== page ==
I'm not much of an NBA fan, but I have always liked the Suns' Steve Nash (The Genuine Point Guard, April 12). It is refreshing to read about professional athletes who are much more than their stats and salaries. Nash is both articulate and intelligent, and he speaks with conviction. It is rare today to hear athletes express their understanding of global and political issues.
SI should not have allowed Nash, who is not a U.S. citizen but gets the privileges of this great country and a fabulous income from the NBA, to lecture Americans about U.S. war involvement, education and health care. Write about sports or start a political magazine.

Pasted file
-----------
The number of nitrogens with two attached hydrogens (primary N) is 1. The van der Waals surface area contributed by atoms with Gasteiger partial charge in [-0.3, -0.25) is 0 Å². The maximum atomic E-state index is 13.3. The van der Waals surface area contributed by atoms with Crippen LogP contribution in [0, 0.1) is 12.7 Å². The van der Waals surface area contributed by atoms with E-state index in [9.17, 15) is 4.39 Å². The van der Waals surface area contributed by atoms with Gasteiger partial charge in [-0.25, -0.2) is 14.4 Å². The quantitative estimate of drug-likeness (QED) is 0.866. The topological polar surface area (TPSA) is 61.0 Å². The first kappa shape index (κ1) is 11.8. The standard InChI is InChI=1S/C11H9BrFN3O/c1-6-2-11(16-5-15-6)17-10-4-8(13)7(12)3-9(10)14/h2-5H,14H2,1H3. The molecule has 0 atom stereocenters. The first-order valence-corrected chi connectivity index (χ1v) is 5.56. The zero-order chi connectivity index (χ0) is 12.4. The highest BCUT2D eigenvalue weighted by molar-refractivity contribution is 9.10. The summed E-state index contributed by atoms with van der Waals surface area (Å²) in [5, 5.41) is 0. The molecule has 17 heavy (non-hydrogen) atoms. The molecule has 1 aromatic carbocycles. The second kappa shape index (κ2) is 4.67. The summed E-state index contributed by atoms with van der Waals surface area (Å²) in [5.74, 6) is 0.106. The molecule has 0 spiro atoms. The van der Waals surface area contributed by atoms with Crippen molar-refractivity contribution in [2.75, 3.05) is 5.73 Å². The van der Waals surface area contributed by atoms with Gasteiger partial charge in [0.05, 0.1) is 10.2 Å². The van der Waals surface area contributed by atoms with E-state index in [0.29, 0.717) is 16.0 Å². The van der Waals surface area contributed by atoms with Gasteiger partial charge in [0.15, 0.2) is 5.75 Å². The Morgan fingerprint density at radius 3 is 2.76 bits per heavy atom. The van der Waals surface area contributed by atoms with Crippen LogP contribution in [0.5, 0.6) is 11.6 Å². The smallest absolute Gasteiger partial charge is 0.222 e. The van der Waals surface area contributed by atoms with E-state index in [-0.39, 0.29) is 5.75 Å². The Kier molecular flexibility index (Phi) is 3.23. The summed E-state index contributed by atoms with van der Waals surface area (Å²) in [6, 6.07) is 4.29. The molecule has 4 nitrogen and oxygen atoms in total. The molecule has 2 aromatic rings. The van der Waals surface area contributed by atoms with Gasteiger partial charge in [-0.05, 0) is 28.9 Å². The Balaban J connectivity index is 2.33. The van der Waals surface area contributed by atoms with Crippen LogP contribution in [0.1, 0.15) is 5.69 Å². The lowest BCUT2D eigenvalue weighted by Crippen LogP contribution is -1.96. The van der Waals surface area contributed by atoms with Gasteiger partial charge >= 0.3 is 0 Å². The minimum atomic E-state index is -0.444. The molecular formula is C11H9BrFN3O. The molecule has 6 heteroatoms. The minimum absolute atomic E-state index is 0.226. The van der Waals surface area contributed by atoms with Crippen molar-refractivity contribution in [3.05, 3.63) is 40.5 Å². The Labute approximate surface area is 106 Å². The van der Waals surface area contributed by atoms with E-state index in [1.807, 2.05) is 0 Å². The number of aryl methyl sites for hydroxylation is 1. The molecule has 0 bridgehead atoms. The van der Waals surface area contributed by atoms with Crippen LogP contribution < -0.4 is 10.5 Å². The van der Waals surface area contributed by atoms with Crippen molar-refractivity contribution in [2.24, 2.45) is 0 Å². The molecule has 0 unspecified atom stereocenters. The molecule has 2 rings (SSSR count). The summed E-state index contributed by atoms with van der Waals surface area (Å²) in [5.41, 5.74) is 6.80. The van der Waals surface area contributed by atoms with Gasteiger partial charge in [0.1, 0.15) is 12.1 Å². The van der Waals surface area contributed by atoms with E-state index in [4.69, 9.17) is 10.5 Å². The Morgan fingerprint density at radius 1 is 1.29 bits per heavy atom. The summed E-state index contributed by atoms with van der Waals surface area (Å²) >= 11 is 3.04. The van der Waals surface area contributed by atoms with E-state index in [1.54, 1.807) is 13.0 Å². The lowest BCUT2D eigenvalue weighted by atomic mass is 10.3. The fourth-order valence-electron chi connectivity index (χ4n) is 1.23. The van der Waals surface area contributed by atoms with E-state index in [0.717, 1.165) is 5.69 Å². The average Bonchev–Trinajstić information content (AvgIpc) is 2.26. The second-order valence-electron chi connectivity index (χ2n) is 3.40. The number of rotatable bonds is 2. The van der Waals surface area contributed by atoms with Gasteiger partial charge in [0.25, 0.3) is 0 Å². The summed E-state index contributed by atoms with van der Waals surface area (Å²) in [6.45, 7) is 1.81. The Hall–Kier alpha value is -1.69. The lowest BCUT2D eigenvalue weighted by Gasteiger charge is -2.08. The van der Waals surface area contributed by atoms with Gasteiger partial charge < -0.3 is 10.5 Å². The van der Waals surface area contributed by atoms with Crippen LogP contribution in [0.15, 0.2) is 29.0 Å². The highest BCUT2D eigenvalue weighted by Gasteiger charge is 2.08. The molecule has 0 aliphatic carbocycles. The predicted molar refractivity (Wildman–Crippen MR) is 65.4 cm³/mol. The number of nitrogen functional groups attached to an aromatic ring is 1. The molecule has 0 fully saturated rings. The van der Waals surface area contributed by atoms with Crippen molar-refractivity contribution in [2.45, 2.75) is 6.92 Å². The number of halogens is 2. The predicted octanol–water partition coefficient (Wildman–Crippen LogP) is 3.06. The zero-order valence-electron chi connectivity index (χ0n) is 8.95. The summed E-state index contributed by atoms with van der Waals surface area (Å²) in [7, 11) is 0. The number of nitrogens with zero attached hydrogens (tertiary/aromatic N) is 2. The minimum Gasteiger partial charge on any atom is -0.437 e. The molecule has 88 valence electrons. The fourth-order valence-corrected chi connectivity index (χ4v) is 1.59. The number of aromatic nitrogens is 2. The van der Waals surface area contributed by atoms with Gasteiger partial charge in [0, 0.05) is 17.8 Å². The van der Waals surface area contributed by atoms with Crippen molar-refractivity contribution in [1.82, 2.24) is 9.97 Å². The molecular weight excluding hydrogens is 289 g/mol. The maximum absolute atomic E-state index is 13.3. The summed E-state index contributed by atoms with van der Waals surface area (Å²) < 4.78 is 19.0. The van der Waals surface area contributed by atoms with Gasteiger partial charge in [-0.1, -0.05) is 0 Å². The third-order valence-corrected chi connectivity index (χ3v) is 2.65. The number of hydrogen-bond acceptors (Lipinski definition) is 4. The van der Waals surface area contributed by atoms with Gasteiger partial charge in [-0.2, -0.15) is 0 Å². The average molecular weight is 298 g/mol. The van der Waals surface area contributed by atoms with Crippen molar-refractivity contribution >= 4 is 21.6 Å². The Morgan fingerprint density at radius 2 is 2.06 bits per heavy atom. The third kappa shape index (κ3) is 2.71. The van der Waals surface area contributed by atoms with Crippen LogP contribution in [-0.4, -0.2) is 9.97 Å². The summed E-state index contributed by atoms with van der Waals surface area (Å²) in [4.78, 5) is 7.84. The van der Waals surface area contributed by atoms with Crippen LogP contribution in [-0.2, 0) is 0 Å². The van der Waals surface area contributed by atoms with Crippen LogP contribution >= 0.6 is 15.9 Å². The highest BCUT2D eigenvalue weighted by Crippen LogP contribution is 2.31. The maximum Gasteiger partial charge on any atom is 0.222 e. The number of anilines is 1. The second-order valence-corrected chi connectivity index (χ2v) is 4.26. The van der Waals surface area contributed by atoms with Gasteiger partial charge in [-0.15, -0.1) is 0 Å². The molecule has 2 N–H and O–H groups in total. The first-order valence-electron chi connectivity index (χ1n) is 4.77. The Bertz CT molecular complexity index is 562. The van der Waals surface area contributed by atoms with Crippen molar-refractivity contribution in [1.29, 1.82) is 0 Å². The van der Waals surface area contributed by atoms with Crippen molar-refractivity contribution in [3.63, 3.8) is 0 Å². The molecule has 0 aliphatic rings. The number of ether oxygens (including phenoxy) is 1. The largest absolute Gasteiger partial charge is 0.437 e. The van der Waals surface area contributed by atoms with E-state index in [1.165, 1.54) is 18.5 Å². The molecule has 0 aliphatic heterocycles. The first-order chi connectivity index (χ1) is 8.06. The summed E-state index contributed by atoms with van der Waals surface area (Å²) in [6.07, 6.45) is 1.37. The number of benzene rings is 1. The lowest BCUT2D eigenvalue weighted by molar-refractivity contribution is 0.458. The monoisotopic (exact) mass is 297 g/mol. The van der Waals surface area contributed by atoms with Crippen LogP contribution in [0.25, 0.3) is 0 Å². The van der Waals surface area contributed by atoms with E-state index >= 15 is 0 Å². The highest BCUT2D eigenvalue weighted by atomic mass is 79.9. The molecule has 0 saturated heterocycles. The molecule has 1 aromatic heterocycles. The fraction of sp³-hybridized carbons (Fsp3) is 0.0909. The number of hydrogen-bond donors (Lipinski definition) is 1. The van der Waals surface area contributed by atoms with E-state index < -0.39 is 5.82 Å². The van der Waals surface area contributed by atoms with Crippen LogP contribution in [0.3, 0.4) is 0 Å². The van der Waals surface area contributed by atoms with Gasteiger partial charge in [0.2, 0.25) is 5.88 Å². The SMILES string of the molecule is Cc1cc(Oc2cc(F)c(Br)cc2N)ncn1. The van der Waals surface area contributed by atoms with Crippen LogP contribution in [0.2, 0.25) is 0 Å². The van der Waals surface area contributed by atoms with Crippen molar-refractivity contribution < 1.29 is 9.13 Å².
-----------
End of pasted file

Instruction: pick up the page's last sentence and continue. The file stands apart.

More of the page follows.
Charles V. Seng, Lancaster, S.C.
While Tiger Woods has clearly engaged in wrongdoing (Truth or Consequences, April 12), I do find it curious how overwhelmingly he is being vilified, while John Daly, a golfer with a long list of transgressions that includes quitting in the middle of rounds, probations, suspensions and various stints in rehab, is supported by fans and media alike.
Kevin Roberts, Kansas City, Mo.
The story that was chronicled by S.L. Price has nothing to do with golf and everything to do with Tiger Woods's being a brand. He became bigger than the game. That has brought him fame and now, more fittingly, infamy.